On 16-17 October, IndustriALL affiliates from across the world met in Cape Town, South Africa, to develop strategies for achieving gender equality in the mining, base metals, materials and energy sectors.
These sectors, which often provide skilled, well-paid and prestigious work, are dominated by men. Women working in these sectors tend to do the most menial and precarious work, with the lowest wages and status, and are often not visible in positions of authority in their unions.
Opening the meeting, IndustriALL assistant general secretary Jenny Holdcroft said, “Gender equality is not a women’s issue, it is a core trade union issue. Just as we all campaign against precarious work and don’t expect precarious workers to organize themselves, we need to involve men in this discussion and stop treating this as an issue for women to resolve.”
The meeting addressed a number of stereotypes that are used by people – including some union leaders – to explain the low participation of women. A common myth is that that women are not interested in or capable of doing physically demanding or technical jobs. Another is that women lack the emotional stability to be effective trade union leaders, or should be at home looking after the children.
There are significant barriers to women entering these sectors. These include sexual harassment and gender-based violence, which is often not taken seriously, and treated as part of workplace culture.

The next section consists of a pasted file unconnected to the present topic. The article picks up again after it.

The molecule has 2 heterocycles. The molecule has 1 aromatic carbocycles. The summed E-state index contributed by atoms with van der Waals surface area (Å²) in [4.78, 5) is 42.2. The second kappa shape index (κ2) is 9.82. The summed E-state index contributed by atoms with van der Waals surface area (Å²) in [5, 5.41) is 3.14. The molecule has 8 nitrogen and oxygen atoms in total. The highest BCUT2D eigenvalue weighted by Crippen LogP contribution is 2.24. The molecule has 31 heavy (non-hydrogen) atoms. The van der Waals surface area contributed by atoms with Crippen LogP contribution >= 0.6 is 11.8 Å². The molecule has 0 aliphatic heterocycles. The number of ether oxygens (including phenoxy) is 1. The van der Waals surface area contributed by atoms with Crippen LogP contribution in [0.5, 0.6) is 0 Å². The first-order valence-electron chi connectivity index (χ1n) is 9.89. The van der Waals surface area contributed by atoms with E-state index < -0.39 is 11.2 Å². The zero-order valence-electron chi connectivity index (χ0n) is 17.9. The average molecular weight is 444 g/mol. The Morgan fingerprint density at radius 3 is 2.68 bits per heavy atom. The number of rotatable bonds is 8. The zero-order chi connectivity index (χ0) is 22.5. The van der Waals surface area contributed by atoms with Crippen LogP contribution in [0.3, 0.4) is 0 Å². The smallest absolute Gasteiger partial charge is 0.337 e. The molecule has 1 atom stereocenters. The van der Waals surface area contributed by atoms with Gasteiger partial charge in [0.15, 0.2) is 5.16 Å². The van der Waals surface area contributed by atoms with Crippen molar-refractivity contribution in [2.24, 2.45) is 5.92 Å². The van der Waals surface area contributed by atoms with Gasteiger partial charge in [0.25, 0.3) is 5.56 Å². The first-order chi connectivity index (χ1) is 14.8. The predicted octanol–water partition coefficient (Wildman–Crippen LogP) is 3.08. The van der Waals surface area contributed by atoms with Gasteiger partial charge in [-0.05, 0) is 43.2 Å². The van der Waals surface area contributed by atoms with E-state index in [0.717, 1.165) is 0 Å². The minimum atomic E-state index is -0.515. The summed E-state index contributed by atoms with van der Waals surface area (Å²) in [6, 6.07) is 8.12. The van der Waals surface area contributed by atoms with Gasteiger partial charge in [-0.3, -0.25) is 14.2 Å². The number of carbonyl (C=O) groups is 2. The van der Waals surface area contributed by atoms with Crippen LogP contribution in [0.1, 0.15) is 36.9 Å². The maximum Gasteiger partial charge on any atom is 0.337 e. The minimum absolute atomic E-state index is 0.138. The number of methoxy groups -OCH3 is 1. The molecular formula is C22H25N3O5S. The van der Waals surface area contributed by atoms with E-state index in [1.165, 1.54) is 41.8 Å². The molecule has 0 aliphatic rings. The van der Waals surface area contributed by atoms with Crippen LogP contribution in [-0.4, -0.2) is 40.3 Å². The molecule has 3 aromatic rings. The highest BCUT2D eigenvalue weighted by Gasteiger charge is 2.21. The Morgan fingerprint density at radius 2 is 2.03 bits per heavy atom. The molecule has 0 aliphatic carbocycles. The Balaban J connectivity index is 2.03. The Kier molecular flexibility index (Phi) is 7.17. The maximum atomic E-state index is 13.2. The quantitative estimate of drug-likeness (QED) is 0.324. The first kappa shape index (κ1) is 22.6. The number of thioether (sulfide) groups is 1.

Companies fail to make accommodation, such as secure changing and bathroom facilities, and personal protective equipment does not fit. Women are expected to take care of children and household duties as well as their jobs. Young women see very few positive role models in these sectors, and the education system directs them to caring and service work.
When women do work in these sectors, male colleagues sometimes perceive them as weak and are overly protective, denying them the opportunity to be challenged and develop their skills.
The meetings heard from women who worked as highly skilled mechanics, did maintenance work at height at a cement plant, drove heavy mining trucks and trains, or operated machinery at utilities companies. Many had to prove themselves in ways that were not expected of their male colleagues.
Several male delegates to the meeting made a powerful case for how their women colleagues, at work and in the union, did their jobs as well as or better than the men. Gender equality benefits men as well as women, because it disrupts power structures that only serve a few dominant men.
The delegates came up with a series of recommendations, which will be presented at the IndustriALL Executive Committee meeting in Mexico in November. These focus on moving gender equality out of women’s committees and making it a permanent agenda item in sector and network meetings. Organizational structures should develop and be mandated to report on a plan for increasing women’s participation, and unions should use global framework agreements to influence corporate behaviour.